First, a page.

I recently got a rather amusing forwarded e-mail from a friend who is a senior security guru in a large IT company. He had just received the news he had to prepare for the annual corporate appraisal season, and wanted to share the corporate e-mail with me. I had to look again. Appraisal season? Yep, it said season — not an event or a document, but an entire season. Welcome to Corporate America in the 21st century.
When I was a young Air Force enlistee many years ago, I received an annual performance review (shortened for us as an acronym: APR). The APR was a document you received once a year, as the title implied. It was the responsibility of your supervisor to fill it out. Your boss typed it up on a one-page, two-sided form using an IBM Selectric III typewriter. It was then reviewed by an administrative specialist for spelling, grammar and format, and was sent up the chain of command for two more levels of endorsements. It was then signed and filed, and you got “Copy C.”
My buddy’s e-mail from his corporate overlords contained a far more intimidating process. It started with a month of self-assessment. It began by requiring him to fill out an onerous, 10-page online form where he was charged with evaluating his own performance, citing his strengths, weaknesses and areas for improvement. In order to be able to accurately fill out the forms and get the proper endorsements, there are also three hour-long training sessions that are mandatory during the first month of the process…er, season. In addition, he had to seek out peers to also comment on his performance. He was then required to schedule a meeting with his boss to review these efforts. After the meeting, his boss is then required to fill out a similarly staggering amount of information about his performance while commenting on the self-assessment and integrating the comments and observations from his peers. This segment requires another month of effort.
After this monstrous two-month data call, there is now another month dedicated to correlating all these data and ratings into another online document. In addition, some new data needs to be generated to create a personal improvement plan, followed by a separate corporate development plan that will supposedly guide him into promotion opportunities. Total time: four months. If this sounds like an incredible amount of tedious effort, it is.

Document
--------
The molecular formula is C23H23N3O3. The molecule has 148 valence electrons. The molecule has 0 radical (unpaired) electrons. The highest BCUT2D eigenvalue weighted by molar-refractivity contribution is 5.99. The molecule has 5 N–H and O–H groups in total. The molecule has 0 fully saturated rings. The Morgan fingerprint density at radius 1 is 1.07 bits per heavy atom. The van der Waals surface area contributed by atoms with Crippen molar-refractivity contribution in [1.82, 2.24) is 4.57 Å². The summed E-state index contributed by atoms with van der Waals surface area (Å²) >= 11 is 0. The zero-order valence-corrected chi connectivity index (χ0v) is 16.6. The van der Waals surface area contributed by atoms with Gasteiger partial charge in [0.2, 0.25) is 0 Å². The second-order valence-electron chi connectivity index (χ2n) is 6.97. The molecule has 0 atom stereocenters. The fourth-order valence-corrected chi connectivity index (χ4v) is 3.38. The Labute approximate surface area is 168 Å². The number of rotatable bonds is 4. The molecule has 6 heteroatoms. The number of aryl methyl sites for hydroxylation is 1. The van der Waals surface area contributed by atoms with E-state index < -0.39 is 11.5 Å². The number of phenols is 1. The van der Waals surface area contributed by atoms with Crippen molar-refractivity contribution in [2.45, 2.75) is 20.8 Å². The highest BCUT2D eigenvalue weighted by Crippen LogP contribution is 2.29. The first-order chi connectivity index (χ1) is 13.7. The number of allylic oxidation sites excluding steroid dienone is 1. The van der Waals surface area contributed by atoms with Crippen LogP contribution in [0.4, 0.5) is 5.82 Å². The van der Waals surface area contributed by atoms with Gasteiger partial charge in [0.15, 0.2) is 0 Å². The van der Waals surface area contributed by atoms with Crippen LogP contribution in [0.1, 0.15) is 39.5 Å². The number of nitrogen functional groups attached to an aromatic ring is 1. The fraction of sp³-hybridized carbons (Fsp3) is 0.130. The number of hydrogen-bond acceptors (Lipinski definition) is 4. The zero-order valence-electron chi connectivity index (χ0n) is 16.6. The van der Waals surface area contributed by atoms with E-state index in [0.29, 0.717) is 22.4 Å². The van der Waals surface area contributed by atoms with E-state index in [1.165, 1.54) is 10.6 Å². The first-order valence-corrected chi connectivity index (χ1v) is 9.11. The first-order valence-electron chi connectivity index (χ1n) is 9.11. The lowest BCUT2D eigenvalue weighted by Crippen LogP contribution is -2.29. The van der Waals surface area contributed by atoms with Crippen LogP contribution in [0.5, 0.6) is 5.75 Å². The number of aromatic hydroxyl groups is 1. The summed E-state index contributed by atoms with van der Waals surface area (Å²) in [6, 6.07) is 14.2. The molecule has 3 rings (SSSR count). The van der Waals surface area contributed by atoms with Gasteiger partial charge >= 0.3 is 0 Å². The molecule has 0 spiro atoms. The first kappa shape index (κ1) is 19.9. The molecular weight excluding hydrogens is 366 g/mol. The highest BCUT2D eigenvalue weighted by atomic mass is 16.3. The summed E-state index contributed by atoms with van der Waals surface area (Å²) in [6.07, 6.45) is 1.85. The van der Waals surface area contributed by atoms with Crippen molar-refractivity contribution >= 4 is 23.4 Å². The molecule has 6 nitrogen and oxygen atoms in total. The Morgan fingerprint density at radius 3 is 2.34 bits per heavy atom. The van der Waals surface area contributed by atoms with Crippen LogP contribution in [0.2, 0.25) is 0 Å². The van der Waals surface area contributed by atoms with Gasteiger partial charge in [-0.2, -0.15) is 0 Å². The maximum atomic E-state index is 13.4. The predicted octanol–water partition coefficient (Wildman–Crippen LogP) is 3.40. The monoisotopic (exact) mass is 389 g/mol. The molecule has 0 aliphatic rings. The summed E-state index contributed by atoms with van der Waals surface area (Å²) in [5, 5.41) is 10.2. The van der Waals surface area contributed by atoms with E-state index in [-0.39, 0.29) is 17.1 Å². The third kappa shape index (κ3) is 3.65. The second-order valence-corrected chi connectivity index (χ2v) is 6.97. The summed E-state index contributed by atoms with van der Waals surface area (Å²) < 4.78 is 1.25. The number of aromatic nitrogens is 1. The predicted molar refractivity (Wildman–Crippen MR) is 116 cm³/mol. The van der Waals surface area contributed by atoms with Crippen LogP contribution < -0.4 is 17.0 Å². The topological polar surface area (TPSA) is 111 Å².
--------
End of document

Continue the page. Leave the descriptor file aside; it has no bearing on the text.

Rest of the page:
Who came up with all this? Certainly not his corporate HR department — no, that’s too much work for them. They bought a “program” from a vendor that claims to provide the best rating system available (apparently, the bigger and more time-consuming the process, the better). The computer-managed program tracks all the data input into the rating system, and automatically generates deadlines, reminders and exception reporting.
Consider work appraisal in a simpler time. Og is leading some members of his tribe out to hunt mastodon; Urp manages to fall asleep on his rock waiting for the mastodon to crest the hill, and the hunt is a bust after the animal slips past. Before the hunting party returns to camp to eat another meal of grass, Og sidles up to Urp and explains that Urp is going to be relegated to remain fireside, stirring the grass soup during the next hunting party. That’s simple, effective feedback.
I cannot fathom how a four-month “appraisal season” with several training sessions, numerous meetings, and dozens of pages of text makes this process any more effective or valuable, either for the ratee or the organization. I’m sure someone has been awarded their doctorate in the subject, and I suspect they now own the software company that sells the complex time-sink to my buddy’s company.
As security professionals, we have a pretty brutal self-appraisal system that doesn’t usually align with the ones implemented by our leaders or the HR department — it comes from the threats that besiege our organizations. Every security professional I have known felt personally affronted by attacks and especially breaches of their defensive controls. Our vocation provides its own rewards, but especially punishes the crushing realities of being bested by our often anonymous and faceless opponents.